WFP-private sector partnerships bring in vitally needed funds and critical expertise. TNT, a worldwide leader in shipping and logistics, has helped us get more efficiency in our warehousing and trucking operations. DSM, the great nutrition company, has helped us with fortification in our products. We’ve also linked up with Unilever, Kraft, and Heinz on Project Laser Beam in Bangladesh to provide special nutrition to the youngest and most vulnerable.
10. “Not on My Watch”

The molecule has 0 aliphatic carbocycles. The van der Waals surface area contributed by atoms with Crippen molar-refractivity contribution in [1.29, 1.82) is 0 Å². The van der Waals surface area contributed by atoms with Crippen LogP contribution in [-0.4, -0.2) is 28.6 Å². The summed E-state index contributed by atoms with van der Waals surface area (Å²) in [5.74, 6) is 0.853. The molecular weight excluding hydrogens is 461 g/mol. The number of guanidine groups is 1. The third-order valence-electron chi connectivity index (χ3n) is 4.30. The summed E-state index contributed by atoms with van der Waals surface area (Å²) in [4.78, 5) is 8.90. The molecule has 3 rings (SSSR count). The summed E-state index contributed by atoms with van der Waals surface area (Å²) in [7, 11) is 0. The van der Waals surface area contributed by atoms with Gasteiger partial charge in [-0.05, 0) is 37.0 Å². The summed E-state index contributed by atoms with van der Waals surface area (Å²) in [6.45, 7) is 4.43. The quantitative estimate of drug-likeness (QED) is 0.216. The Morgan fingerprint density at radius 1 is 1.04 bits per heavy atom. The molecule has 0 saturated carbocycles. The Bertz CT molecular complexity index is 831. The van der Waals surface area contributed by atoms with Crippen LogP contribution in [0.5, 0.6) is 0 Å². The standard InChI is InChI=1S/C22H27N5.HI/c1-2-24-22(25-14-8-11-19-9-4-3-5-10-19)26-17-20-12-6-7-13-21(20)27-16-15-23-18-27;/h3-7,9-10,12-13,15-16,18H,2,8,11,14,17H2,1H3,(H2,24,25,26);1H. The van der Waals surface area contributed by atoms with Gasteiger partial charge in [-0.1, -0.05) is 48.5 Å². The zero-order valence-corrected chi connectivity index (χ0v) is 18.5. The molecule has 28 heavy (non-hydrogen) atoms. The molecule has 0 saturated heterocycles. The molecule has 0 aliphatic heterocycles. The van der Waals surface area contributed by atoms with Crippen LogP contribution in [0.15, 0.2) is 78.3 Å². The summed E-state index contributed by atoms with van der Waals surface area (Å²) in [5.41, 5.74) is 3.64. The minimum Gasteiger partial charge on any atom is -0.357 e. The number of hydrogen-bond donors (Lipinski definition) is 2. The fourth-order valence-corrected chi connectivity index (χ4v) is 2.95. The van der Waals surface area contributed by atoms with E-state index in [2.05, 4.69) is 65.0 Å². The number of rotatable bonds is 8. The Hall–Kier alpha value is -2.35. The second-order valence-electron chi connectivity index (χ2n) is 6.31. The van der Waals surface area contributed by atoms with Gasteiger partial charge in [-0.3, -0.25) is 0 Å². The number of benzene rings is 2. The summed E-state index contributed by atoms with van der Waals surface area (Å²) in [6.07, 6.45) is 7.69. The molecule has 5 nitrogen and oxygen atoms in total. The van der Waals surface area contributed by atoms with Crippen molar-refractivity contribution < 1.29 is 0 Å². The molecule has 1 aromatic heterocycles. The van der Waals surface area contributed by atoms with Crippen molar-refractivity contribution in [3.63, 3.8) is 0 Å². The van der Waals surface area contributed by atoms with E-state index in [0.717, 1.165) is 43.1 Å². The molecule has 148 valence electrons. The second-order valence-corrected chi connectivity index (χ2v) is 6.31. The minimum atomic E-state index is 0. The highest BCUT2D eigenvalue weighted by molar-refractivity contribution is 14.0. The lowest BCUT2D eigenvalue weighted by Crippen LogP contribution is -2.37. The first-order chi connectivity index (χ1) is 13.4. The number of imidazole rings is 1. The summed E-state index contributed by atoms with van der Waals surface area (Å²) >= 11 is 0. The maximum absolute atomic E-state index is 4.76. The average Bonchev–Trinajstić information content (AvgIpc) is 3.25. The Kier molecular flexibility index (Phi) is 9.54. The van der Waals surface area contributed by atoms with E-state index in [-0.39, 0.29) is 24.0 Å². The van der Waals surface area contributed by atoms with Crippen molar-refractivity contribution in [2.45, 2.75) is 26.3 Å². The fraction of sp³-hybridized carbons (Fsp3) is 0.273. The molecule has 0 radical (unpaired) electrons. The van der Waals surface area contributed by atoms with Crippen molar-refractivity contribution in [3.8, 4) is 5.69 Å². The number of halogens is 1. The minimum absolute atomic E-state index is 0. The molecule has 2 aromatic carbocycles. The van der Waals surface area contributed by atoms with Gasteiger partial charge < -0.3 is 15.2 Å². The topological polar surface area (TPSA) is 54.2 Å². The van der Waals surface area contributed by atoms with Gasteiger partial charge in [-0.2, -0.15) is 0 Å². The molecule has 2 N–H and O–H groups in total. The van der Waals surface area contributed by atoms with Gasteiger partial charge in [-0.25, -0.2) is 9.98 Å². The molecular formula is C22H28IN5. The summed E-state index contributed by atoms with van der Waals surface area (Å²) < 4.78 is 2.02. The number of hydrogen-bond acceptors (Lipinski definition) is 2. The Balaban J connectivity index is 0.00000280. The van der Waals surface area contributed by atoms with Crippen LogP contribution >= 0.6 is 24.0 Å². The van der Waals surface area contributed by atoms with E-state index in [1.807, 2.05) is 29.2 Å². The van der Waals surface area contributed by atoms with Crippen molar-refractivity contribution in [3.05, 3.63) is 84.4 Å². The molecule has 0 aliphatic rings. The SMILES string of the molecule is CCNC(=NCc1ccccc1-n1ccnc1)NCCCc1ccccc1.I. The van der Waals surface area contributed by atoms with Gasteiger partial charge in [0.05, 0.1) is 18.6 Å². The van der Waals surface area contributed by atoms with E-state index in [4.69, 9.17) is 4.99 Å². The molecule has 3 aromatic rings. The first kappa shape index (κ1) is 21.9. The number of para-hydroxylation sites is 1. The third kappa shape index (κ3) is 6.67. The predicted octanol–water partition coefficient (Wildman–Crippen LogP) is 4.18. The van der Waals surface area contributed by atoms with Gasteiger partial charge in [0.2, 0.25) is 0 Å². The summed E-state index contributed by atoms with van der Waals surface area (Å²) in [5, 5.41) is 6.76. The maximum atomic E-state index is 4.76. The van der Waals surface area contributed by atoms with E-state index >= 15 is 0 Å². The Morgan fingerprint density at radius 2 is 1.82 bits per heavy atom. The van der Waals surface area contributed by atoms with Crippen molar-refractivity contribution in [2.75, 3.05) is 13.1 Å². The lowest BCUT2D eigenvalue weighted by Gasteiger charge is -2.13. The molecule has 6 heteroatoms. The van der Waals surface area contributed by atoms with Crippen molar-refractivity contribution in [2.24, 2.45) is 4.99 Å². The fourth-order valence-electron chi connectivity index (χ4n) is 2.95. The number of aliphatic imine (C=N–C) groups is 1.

Not until a nation’s leader says, “No child will die under my watch. I will put the right policies in place to make sure we defeat hunger” will hunger be defeated.
Twenty years ago, China was WFP’s biggest project. Today, they contribute to WFP, as does Brazil and other nations. When the Malawi President Bingu wa Mutharika was sworn in as head of the African Union this year he reminded us that food security is possible in our lifetime and challenged ‘Africa to feed Africans’.” That type of leadership is mobilizing Africa and changing the face of hunger in the world.
Hunger numbers are going down. But it’s still 925 million too many. We are at a critical point where we can harness the power of partnerships, technology, political will and individual commitment to end hunger.
Article from www.huffingtonpost.com